Bainbridge Georgia Events
Home   News   Community   Events   Talk   Shopping
Gardening and Agriculture in Bainbridge Georgia

Ag-Gardening       Printer friendly page       Article List       Gardening & Ag Home

Planting pansies is one of the easiest ways to add color to your landscape. There are several things to do to keep them looking bold and beautiful throughout the fall and winter months.

Start with good, quality plants. This time of year, pansies can be found at many home and garden stores. Select plants that are healthy with no insects. Look for plants that have dark green leaves and compact growth of stems, leaves and flowers. Avoid leggy plants or ones that are already root-bound in their containers.

Buy larger plants for longer blooming

Pansies are sold in many different sizes. Generally, if you are planting very early, the smaller ones will have time to establish their roots. For longer bloom times, buy slightly larger plants that already have larger root systems and will bloom earlier and longer.

Plant your pansies at the right time in a well-prepared bed. That’s Sept. 15 – Oct. 1 in north Georgia, Oct. 1 – Oct. 15 in middle Georgia and Oct. 15 – Nov. 1 in south Georgia.

Pansies hate wet feet, so make sure to plant them in a bed that has good drainage. A bed elevated 6 to 8 inches above the existing grade provides good drainage and can also improve the visibility of the color display in your landscape.

Remove old vegetation and old mulch from existing beds to minimize disease carry-over. Work in additional organic materials to improve the soil.

At this point, you should consider getting your soil tested. Soil tests are available through your local UGA Extension office. Pansies do best in soils with a pH in the range of 5.5 to 5.8.

Feed and deadhead

Apply the right fertilizer; pansies have definite feeding preferences. Avoid using the slow-release ammoniacal nitrogen fertilizers commonly used on summer annuals. This may cause pansies to become leggy during the fall and make them susceptible to cold injury during the winter. Instead, look for a pansy-specific, high-nitrate formula fertilizer and consult the label for recommended application rates.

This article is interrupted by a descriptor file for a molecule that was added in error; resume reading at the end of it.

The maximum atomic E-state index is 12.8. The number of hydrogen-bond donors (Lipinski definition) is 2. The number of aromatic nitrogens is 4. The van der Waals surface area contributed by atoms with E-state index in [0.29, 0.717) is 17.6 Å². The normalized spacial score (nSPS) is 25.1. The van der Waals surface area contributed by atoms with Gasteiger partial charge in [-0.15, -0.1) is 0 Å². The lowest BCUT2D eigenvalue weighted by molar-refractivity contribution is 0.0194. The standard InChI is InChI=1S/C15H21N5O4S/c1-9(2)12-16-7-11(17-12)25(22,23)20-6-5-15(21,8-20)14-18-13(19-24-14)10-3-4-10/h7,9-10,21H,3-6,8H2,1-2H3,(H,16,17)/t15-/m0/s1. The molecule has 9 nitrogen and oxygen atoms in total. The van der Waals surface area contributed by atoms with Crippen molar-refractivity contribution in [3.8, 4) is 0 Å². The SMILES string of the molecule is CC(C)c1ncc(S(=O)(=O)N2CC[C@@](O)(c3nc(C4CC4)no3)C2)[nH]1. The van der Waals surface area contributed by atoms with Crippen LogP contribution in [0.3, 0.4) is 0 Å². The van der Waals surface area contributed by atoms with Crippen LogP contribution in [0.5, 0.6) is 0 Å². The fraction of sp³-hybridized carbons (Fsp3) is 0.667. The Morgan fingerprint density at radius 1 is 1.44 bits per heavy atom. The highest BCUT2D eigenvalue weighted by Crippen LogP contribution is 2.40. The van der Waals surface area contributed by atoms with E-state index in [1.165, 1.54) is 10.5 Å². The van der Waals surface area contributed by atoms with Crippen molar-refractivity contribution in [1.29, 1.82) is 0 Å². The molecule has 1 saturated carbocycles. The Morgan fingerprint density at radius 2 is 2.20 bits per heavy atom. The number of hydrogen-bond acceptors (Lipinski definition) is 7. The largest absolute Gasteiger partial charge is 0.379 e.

Pansy maintenance is easy. Deadhead pansies (remove spent flowers) on a regular basis to encourage more blooms and reduce the chances of fungal blight diseases. When cold weather arrives, pansies will naturally wilt and turn gray-green during freezing weather as a defense response.
Healthy plants can survive short periods of single-digit weather. During long cold snaps, add a layer of pine straw for protection.

For more information, see the University of Georgia Extension publication “Success with Pansies in the Winter Landscape” at

(Rolando Orellana is the University of Georgia Cooperative Extension agent in north Fulton County.)

Provided by

Top of Page

Latest Headlines
Local News
40th-Anniversary Gala Honors Founders
Farm Credit Announces Coat Drive
Former NFL Player Pleads Guilty
Wildlife Add Billions to State Economy
Community News
BSC Employees Honor Cancer Victim
Innovation-Driven Economy is Key
BSC Students Warned of Alcohol Dangers
BSC Professor Published, Named Asst Editor
BHS Football Schedule, Scores, Stats
Panhandle Heat win USFA World Series
Heat Wins Dothan
Heat Wins Bat Shootout IV
Arrests & Incidents
Arrests for July 2012
Arrests for June 2012
Current Local Sex Offenders
Incidents for May 2012
Decatur County Gardening & Agriculture Home
Plant Pansies Now For Colorful Flowers All Winter
Lawn care: Timing is everything
3 Garden Questions Answered

Front Page 
 Local News
 Community News
 Arrests & Incidents